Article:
11. The second point I would like to make is this. There was absolutely nothing about this case which I regarded as suspicious. It is entirely in keeping with Pakistani cultural norms that the Sponsor sends money to his father rather than his wife. The evidence that it would be considered inappropriate and unsafe for her to collect a large amount of cash is wholly credible. Nor do I regard there as being anything peculiar in the low-key nature of this second marriage. Whilst first marriages are, where possible, celebrated with largesse, it is common for second marriages to consist of nothing more than a nikah being contracted with no guests, other than the obligatory adult witnesses. The applications, and appeals, have failed not because there is anything inherently problematic about them, but because the Appellants just did not provide the required evidence to meet the terms of Appendix FM. Should the Appellants wish to make applications in the future they may wish to consider my observations. If they cannot provide photographs or text messages from the Sponsor's phone, perhaps they can retrieve them from other people, or from UM's phone. The Sponsor and UM may wish to explain in written statements how they know each other or on what basis they were introduced, and why they decided to marry. Statements from other friends or family members about these matters might be helpful.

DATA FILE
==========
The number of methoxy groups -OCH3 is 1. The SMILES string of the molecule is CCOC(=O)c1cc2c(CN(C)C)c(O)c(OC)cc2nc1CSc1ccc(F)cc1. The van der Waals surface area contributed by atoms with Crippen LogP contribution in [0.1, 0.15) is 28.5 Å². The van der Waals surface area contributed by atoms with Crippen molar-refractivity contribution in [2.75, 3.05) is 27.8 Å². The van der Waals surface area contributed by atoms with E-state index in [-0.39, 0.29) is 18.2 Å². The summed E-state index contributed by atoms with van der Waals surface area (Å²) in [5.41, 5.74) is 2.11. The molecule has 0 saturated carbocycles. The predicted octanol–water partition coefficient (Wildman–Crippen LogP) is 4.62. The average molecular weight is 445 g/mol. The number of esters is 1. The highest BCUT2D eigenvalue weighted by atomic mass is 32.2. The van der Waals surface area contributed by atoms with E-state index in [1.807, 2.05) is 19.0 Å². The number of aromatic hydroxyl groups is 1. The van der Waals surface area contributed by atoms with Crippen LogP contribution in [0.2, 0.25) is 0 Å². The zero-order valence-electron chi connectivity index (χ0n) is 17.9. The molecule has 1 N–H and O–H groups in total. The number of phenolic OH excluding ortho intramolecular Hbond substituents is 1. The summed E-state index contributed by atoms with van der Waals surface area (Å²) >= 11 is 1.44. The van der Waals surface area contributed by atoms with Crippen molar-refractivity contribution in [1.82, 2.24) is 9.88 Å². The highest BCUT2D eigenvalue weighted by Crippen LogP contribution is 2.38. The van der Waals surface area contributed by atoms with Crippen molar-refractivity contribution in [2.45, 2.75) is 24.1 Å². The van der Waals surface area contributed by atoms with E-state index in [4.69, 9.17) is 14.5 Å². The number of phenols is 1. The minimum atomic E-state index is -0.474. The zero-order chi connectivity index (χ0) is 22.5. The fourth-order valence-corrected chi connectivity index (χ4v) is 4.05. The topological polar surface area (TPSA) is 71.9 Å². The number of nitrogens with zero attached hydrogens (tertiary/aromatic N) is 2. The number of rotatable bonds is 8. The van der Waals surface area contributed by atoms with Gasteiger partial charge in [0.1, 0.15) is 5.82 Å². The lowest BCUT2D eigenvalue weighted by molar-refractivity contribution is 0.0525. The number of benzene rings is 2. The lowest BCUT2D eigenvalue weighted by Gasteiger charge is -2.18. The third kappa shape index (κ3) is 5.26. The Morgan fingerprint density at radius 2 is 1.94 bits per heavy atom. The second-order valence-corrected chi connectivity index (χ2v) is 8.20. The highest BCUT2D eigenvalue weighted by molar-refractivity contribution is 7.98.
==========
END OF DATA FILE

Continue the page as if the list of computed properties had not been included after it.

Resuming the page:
Anonymity Order
12. Three of the Appellants are minors. Having had regard to Rule 14 of the Tribunal Procedure (Upper Tribunal) Rules 2008 and the Presidential Guidance Note No 1 of 2013: Anonymity Orders I therefore consider it appropriate to make an order in the following terms:
"Unless and until a tribunal or court directs otherwise, the Appellants are granted anonymity. No report of these proceedings shall directly or indirectly identify them. This direction applies to, amongst others, both the Appellants and the Respondent. Failure to comply with this direction could lead to contempt of court proceedings"

Decision and Directions
13. The decision of the First-tier Tribunal is upheld and the appeals are dismissed.
14. There is an order for anonymity.

Upper Tribunal Judge Bruce
9th September 2020